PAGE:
The miles quickly pass and we hit the MGM park, here is where the fun twist and turns start.  I try to keep us in a line and everyone calm and stable.  Better to stay relaxed and on your feet that panic and wind up on your tushie.  Somewhere up ahead a wooden boardwalk is waiting for us.  Along with potholes, surface changes and all kinds of directional changes.  Cool!  Deb is leading and we see Paul up ahead.  He 'blew a lung' chasing the lead pack and is pooped.  Deb calls to him to tell him we are coming to get him.  We pull alongside and I yell at him to get in the back and get a rest in the draft.  Take his time.  Lots of racing left to go.  I was proud he tried to catch the pack that is not too far in front of us but at race speeds at little distance is a long way.   He hopped in and so now we have together a strong pack of Deb, Jodi, Paul, and myself.  A few skaters dropped off a while back and as we head in to Epcot (I think.  It was all a blur.) we see the pro men taking a HARD right turn and heading up a hill right at us.  We are separated by cones.  Is always a awesome sight to see them.  For those of you who don't know, these guys can hit 30+ MPH speeds under their own power and do it in perfect harmony/synch one right behind the other in lines 20-30 skaters long. 

We free ourselves from the parks and are back on main roads heading for the start line 13 miles later.  In my head I remember being told “go to the right if you are a half marathoner, stay to the left if you are doing the full”.  There is a guy ahead of us that earlier I overhead say he is doing the half.  He knows these girls now in with us that have been helped by 2 older men.  We have been pushing ourselves and like heck I am going to let babied skaters beat us.  So I tell Jodi who is now ahead of me that the guy who is up ahead of us is only doing the half and if he sprints for it not to chase him.  We still have over 13 more miles to go and now is not the time to be played.  We come to the right-left intersection which is much different than I pictured and there is no sign of indication if this is the spilt point.  Only people yelling out directions.  Well when you are cruising at about 18 MPH and tired and trying to stay focused they can yell all they want but it is worthless.  We all turn wrong.  In fact poor Deb and Jodi are so confused they start to turn around.  Since I was at this point farther ahead I can't because there is a huge median with flowers and trees in my way.  I wait for the next opening thinking I need to turn around and I will never catch up, then learning I am still going the right way, sort of.  I just need to be on the other side.  So I swerve left and hop a line of cones.  I keep going at a steady pace and the path makes sense once again.   Back over the starting line/mats and away I go.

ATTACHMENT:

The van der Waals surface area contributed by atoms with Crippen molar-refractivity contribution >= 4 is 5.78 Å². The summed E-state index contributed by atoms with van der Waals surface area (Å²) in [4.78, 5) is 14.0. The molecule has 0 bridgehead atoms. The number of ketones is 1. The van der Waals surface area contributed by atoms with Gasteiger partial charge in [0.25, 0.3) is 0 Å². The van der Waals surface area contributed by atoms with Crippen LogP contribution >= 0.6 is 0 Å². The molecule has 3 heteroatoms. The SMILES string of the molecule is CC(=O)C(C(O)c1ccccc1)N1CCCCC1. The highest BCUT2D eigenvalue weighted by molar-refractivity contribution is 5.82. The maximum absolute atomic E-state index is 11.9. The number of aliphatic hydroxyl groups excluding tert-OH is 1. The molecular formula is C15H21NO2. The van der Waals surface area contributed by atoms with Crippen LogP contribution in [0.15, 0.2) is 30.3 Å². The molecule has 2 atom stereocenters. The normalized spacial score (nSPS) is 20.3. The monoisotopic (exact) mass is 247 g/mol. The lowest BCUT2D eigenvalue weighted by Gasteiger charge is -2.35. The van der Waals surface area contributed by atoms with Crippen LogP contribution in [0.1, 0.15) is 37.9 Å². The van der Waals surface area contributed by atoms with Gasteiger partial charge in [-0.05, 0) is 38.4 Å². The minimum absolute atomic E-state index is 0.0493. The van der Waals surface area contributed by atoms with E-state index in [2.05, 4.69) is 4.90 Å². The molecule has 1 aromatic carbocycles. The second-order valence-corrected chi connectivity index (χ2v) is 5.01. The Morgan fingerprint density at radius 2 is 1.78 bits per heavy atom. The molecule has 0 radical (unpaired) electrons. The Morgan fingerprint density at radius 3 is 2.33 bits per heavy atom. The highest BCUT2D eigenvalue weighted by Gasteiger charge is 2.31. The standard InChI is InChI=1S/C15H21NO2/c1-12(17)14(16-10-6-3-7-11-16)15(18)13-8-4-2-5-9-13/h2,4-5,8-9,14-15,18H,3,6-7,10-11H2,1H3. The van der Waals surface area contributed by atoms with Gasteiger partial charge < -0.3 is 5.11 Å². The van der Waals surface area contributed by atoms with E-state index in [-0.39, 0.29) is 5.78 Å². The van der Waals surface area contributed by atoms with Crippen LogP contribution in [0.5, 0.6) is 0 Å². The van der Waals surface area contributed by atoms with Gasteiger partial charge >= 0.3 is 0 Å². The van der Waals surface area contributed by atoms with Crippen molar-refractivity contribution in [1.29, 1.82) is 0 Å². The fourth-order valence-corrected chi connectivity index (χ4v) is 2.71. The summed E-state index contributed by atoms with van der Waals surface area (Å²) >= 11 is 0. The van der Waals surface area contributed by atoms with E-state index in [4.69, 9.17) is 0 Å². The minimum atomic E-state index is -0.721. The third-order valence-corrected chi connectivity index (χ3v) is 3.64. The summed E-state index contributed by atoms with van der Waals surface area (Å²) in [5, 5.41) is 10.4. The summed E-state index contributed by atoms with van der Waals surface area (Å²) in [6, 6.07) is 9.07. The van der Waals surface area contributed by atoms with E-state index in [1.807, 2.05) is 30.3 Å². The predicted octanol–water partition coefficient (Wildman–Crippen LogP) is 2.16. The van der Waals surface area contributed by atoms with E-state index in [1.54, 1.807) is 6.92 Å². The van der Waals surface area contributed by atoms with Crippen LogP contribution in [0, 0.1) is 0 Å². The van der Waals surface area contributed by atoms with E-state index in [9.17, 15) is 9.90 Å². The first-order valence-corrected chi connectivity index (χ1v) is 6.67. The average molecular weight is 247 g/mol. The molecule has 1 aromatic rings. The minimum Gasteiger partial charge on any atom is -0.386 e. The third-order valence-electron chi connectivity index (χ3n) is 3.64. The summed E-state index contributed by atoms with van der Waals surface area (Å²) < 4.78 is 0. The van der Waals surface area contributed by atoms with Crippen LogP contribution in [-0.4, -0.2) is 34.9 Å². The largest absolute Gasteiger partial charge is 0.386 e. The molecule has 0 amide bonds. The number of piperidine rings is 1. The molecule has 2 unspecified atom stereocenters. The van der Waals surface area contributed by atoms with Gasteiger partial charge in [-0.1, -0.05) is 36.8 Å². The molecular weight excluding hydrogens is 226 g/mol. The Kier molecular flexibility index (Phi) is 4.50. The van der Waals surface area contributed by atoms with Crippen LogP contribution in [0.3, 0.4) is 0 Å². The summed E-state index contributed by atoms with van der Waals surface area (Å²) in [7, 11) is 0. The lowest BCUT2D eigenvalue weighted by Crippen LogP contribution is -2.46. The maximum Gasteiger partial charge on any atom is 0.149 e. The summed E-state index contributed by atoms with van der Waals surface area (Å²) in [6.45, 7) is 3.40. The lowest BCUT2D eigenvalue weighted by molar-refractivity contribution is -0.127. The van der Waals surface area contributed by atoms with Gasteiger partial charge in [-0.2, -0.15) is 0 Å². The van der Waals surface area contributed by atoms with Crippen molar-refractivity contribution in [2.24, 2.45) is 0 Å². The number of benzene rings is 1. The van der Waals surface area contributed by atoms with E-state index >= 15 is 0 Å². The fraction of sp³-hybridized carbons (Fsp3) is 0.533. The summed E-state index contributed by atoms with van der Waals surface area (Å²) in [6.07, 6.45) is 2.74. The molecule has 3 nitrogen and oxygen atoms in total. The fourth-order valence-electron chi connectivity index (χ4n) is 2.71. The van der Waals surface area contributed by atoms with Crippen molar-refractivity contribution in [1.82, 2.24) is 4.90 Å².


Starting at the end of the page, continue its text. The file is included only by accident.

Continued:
Round 2 starts and I am all alone.  I have no doubt Deb and Jodi and everyone else will catch back up so I keep going at a reasonable pace.  Ah here comes Deb.  Time to start racing again.  Back down the long straight roads, up a ramp and heading over to the parks.  We acquire a whole new set of skaters in our pack and then all of a sudden when I am leading I hear a voice  behind me say “Hey.  Need some water?”  It is Rainbo skater Rob.  He had been in a pack that caught up with us and the water offer was music to my ears since I had none on me and was at the mercy of the water stations.  Leads rotate around on and off but I try to stay as close to the front as possible.  Not always easy but it is safest and the farther up the more control you have.  I often rarely know who is behind me and how many because of this.  I stay focused on the front which *knock on wood* keeps me upright in a race.